“Dead Drag Queen” centers around a performer named Anthony, whose drag persona is named Courtney. Anthony is portrayed by actor Trajan Clayton.
Anthony uses the queen Courtney’s wake as an opportunity to tell his biography of growing up in the South on his own terms. The show takes place with the character on and offstage, where he confides in his friend and lover Hunter, played by Ben Cole.
“Courtney is struggling with telling the truth of her story,” Lockhart said. “When you die of something like AIDS or HIV, and you are in charge of telling your story, it’s about how you tell your story at the end of the day. She struggles with telling us the truth. That’s why the drag is there. She’s throwing on these wigs and costumes to explain what happened in her life but not getting to the nitty-gritty.”
Guest’s play was written in tribute to his uncle Anthony Berringers, who passed away in 1988. The show is set in a more modern period, yet it still addresses the issues of HIV and AIDS. The Centers for Disease Control reports that one in two Black men who have sex with men will contract HIV in their lifetime.
“All these people who died of HIV and AIDS, their lives matter,” the director said. “Their lives have such richness and beauty, heartache and pain as well. You see a lot of that contrast displayed throughout the play.”
Credit: Courtesy Out Front Theatre
Credit: Courtesy Out Front Theatre
Lockhart and Guest, alumni of Kennesaw State University, have been friends since their time as students, developing this work over years.
Lockhart said he encouraged the actors to take time to develop their own drag personas in order to effectively portray seasoned performers.
“Each actor really needs time to develop who their drag persona is,” he said. “They have to take their makeup home; they’re gonna need to play with it. They need to do the lines, the makeup. That’s the only way you can actually create this person and make them a piece of you. It’s the training with the makeup; it’s the walking in the heels.”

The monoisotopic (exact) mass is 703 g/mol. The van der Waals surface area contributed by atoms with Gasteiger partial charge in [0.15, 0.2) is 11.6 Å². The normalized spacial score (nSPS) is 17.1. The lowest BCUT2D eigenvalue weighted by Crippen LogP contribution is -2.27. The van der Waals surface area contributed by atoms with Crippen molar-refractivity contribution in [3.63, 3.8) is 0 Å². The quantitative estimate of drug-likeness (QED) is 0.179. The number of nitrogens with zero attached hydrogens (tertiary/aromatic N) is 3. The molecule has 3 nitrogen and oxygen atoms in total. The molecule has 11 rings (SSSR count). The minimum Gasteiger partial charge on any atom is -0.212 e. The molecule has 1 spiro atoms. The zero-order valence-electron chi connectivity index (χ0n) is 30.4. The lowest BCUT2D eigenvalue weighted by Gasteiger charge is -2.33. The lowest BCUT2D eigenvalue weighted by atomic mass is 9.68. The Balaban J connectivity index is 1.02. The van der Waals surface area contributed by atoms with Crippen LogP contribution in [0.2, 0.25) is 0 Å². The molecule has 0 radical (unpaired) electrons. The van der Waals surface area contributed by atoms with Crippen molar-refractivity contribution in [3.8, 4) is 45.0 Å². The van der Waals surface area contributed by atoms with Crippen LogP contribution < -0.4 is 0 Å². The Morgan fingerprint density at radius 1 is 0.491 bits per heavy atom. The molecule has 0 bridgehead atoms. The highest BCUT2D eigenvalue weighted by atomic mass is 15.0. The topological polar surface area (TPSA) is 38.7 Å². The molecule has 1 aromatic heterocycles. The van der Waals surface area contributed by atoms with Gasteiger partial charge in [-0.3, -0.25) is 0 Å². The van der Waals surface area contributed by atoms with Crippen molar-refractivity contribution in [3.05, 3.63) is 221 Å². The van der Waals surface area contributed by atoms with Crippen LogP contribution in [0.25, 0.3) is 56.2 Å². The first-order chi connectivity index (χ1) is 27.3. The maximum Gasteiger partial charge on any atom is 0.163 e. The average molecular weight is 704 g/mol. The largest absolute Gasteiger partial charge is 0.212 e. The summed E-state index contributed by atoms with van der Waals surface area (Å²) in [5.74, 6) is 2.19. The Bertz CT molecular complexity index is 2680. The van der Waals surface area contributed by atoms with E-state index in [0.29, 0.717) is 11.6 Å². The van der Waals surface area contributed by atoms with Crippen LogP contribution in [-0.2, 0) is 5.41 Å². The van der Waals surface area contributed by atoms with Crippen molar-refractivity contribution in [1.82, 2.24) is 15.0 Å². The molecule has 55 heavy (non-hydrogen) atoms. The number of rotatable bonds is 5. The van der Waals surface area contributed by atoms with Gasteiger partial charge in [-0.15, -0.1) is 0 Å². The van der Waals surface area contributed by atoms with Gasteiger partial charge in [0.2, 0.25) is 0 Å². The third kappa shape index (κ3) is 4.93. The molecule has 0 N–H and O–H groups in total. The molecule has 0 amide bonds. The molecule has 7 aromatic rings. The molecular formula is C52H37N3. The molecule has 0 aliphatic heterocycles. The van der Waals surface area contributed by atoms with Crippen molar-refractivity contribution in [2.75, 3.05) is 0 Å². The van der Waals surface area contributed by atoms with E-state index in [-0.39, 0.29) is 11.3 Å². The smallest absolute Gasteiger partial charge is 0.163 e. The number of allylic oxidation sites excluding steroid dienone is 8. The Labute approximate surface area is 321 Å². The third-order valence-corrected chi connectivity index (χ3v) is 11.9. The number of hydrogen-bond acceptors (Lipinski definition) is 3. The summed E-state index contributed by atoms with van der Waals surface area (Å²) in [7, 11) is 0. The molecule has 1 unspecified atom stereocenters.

“At the Wake of a Dead Drag Queen” contains welcome moments of levity, though it deals with issues surrounding death and illness.
“It’s a story about love, friendship and drag as a means to understand how someone deals with their life,” Lockhart said. “I think Terry created a wonderful show that’s not traditional. It’s different. It’s unique. We haven’t seen it that often in a stage play that isn’t so heavy, like ‘The Normal Heart’ or ‘Angels in America.’ It really offers opportunities to laugh, to cry and to have nostalgic moments.”
Out Front Artistic Director Paul Conroy wrote in a statement that this play is truly special because it is homegrown.
“What makes ‘At the Wake of a Dead Drag Queen’ even more exciting is that it is truly a story about Georgia, the creation of a playwright who was truly born and raised here, with the story playing out in our own state,” he noted. “The characters are as entrenched in life here as we all are.”
Through Feb. 17 at Out Front Theatre Company, 999 Brady Ave. N.W. $15-$25. 404-448-2755, outfronttheatre.com
Benjamin Carr is an ArtsATL editor-at-large who has contributed to the publication since 2019 and a member of the American Theatre Critics Association, the Dramatists Guild, the Atlanta Press Club and the Horror Writers Association. His writing has been featured in podcasts for iHeartMedia, onstage as part of the Samuel French Off-Off Broadway Short Play Festival and online in The Guardian. His debut novel, Impacted, was published by The Story Plant.
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